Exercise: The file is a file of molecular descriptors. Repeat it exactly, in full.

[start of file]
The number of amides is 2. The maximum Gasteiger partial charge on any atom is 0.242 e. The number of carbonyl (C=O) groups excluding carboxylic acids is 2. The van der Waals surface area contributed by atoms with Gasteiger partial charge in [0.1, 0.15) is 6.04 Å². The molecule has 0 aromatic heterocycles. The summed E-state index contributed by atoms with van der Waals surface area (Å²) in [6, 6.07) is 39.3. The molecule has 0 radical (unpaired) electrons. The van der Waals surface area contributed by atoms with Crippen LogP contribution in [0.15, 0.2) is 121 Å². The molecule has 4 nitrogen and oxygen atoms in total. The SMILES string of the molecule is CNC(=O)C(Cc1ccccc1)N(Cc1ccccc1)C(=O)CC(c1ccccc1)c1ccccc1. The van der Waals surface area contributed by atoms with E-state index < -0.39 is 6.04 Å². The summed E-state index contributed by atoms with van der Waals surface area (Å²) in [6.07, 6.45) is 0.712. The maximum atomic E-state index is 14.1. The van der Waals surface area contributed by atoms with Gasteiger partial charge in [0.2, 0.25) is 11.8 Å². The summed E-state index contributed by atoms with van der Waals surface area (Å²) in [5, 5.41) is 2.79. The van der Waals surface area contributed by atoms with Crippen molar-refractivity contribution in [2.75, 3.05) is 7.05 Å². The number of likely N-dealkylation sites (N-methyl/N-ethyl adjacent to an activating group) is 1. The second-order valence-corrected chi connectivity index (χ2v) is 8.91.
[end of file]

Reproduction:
The number of amides is 2. The maximum Gasteiger partial charge on any atom is 0.242 e. The number of carbonyl (C=O) groups excluding carboxylic acids is 2. The van der Waals surface area contributed by atoms with Gasteiger partial charge in [0.1, 0.15) is 6.04 Å². The molecule has 0 aromatic heterocycles. The summed E-state index contributed by atoms with van der Waals surface area (Å²) in [6, 6.07) is 39.3. The molecule has 0 radical (unpaired) electrons. The van der Waals surface area contributed by atoms with Crippen LogP contribution in [0.15, 0.2) is 121 Å². The molecule has 4 nitrogen and oxygen atoms in total. The SMILES string of the molecule is CNC(=O)C(Cc1ccccc1)N(Cc1ccccc1)C(=O)CC(c1ccccc1)c1ccccc1. The van der Waals surface area contributed by atoms with E-state index < -0.39 is 6.04 Å². The summed E-state index contributed by atoms with van der Waals surface area (Å²) in [6.07, 6.45) is 0.712. The maximum atomic E-state index is 14.1. The van der Waals surface area contributed by atoms with Gasteiger partial charge in [0.2, 0.25) is 11.8 Å². The summed E-state index contributed by atoms with van der Waals surface area (Å²) in [5, 5.41) is 2.79. The van der Waals surface area contributed by atoms with Crippen molar-refractivity contribution in [2.75, 3.05) is 7.05 Å². The number of likely N-dealkylation sites (N-methyl/N-ethyl adjacent to an activating group) is 1. The second-order valence-corrected chi connectivity index (χ2v) is 8.91.